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I’ve always used passive hearing protectors (like the Peltor 10A; see TM 11/2/07) when I’m in the shop (or mowing grass, or having a “discussion” with my wife), but have wondered if the electronic, or active, versions offer any major advantages. For example, the Pro Ears® Pro TEKT, pictured above, have DLSC™, or Dynamic Level Sound Compression technology, which compresses all sounds over a 70-dB threshold by 50% (to “a safe level”) while amplifying all sounds below the threshold. They claim the result is that the wearer hears everything, like normal conversation, but is protected from dangerous high-volume sounds.

The electronics to accomplish this consist of five basic blocks: an adjustable gain and volume block, a high-pass filter block (cuts frequencies below 300 Hz, eliminating wind noise and other low frequencies), a dynamic compress block (adjusts or compresses the input signal by up to 45dB; adjusts gain to keep output at 85dB), a low-pass filter block (3-dB point at 5kHz), and a speaker amp block. There are independent circuit boards, shown below, with independent volume controls in each ear piece.

This technology is not inexpensive: the Pro TEKT Gold electronic ear muffs start around $290 online.

Any experience out there with these, or similar active hearing protection? What did you think? There’s one — and only one — Amazon review (link below) that’s not very complimentary, but the sample size is about as small as it gets. Let us know in comments.

Pro Ears [Manufacturer’s Site]
Street Pricing [Google Products]
Pro Ears Pro Tac Gold Via Amazon [What’s This?]

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15 Responses to Hot Or Not: Electronic Hearing Protection

  1. Chris S. says:

    I can tell you the harbor freight ones are nothing more than crappy passive ear muffs with a microphone and speaker. It somewhat filters sound but the eatmuff itself isnt even that good at blocking out noise.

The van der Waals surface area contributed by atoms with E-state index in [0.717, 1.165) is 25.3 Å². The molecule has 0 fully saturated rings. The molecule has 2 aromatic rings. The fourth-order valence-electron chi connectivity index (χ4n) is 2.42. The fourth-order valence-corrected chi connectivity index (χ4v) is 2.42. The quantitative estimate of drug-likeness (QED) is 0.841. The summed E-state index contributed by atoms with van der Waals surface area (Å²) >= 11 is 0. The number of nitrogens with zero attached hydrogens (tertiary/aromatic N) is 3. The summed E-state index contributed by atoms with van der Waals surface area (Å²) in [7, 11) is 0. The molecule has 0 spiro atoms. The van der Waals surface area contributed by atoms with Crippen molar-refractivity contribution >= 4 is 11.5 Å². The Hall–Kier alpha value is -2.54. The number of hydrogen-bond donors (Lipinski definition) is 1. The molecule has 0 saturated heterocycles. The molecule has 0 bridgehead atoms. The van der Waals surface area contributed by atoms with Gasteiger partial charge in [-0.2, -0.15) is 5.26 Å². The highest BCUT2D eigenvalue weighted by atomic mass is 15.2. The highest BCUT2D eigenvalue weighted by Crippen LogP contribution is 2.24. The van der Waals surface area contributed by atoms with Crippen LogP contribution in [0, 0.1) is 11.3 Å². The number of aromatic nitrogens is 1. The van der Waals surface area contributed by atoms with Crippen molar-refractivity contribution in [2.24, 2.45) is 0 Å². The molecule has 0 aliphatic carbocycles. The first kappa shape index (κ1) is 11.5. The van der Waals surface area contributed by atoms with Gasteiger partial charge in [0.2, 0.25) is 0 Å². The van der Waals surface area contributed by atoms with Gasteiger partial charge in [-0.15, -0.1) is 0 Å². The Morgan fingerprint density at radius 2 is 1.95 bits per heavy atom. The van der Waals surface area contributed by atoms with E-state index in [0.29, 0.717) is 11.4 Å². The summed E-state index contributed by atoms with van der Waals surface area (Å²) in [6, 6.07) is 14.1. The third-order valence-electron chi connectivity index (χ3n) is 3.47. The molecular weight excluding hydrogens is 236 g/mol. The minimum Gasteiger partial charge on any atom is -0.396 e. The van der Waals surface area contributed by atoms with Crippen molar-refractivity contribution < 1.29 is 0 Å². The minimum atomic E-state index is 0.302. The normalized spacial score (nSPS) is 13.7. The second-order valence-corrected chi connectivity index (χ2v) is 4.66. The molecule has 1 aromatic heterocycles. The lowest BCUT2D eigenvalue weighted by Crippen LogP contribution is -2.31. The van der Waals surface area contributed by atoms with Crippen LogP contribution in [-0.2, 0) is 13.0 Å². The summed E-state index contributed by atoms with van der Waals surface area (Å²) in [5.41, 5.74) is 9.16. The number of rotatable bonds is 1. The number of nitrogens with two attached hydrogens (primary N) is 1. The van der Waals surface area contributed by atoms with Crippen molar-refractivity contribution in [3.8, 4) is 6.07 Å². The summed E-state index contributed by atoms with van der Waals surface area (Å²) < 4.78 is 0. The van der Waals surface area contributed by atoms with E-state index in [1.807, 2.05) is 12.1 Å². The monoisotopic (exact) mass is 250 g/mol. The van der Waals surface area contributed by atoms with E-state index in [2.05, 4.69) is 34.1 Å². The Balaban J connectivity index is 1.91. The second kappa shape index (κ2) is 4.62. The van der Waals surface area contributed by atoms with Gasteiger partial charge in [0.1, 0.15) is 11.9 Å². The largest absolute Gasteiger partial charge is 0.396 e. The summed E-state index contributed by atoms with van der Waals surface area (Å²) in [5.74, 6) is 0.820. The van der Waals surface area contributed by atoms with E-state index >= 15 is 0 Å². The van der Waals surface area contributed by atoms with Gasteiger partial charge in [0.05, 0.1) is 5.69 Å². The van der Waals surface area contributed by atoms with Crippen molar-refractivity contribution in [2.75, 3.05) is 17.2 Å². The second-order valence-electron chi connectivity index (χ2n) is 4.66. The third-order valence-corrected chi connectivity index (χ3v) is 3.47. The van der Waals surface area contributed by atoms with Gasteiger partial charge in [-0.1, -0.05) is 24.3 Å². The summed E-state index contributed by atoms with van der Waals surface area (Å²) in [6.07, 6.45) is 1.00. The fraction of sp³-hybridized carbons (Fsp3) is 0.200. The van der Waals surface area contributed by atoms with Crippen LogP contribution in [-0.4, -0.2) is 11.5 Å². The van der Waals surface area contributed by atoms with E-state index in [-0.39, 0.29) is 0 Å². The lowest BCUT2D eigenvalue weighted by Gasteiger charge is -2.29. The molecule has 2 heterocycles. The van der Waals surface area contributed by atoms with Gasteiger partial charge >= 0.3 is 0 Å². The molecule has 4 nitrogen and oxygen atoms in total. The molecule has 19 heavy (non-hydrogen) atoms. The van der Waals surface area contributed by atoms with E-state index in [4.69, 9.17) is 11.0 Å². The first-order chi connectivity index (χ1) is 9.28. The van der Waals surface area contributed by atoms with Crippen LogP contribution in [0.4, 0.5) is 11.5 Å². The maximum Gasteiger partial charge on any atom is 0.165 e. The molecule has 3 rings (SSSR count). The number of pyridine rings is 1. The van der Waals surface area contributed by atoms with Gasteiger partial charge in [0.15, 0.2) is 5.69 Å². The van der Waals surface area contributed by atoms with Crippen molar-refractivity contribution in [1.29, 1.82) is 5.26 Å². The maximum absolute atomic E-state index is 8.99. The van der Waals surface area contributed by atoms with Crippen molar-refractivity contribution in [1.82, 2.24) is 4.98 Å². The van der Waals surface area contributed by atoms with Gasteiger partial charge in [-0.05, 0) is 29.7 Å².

Ryobi makes a set that uses their tek4 battery thats pretty affordable but i have no experience with it. Ill just stick to my cheap foam plugs that block out everything.

  2. rick says:

    I respectfully disagree. I have used a $250 pair and the harbor freight $10 ones (on sale). `The harbor freight ones are great, they work very well. I agree, the sound quality pushed through them isnt great quality and their is room for improvement for how the headphones conned to the band too. But for the price, they are great. I was very pleased. They served my needs for shooting and for working with tools . But as with everything harbor freight. I wouldnt by them if I were to use them every day. But for more occasional use, they are good.

  3. Chris says:

    I use an ANR-capable headset every day at work. The ANR is really quite useless when it comes to noises that are not constant. So if you’re working around a diesel engine running at full throttle all the time, or something like a circular saw that makes fairly steady noise, it’s useful, but if you’re expecting an ANR setup to provide superior protection to a passive hearing protector for activities such as hammering or shooting, where the baseline noise level is generally low with intermittent loud sounds, don’t be surprised when you’re terribly disappointed. ANR simply can’t react fast enough to cancel out that sort of noise.


  4. Chris says:

    Also, ANR is much better at canceling out lower-frequency noise than high-frequency stuff, in my experience. The ANR on my headset really knocks out prop thrum well, but doesn’t do much for slipstream noise, whereas foam plugs are sort of the opposite — they knock out the slipstream noise but don’t do much for prop noise.


  5. Shopmonger says:

    HOT, very Hot……… Not all of them are equal, the most important part is that they need to be comfortable, or you wont’ wear them…..
    They have their place, and yes not all situations will be suited for these, but that are great for many steal and wood workers.


  6. Cybergibbons says:

    I find these are pretty good. I think the advantage isn’t so much in the active noise reduction itself, more that the passive reduction can be far higher whilst allowing the active part to allow speech through.

    I used to wear Peltor Optime II muffs, but upgraded to Optime III. The reduction in noise was massive, but I also couldn’t hear anyone without lifting the muff from my ear… active ones allow through the speech but block the noise.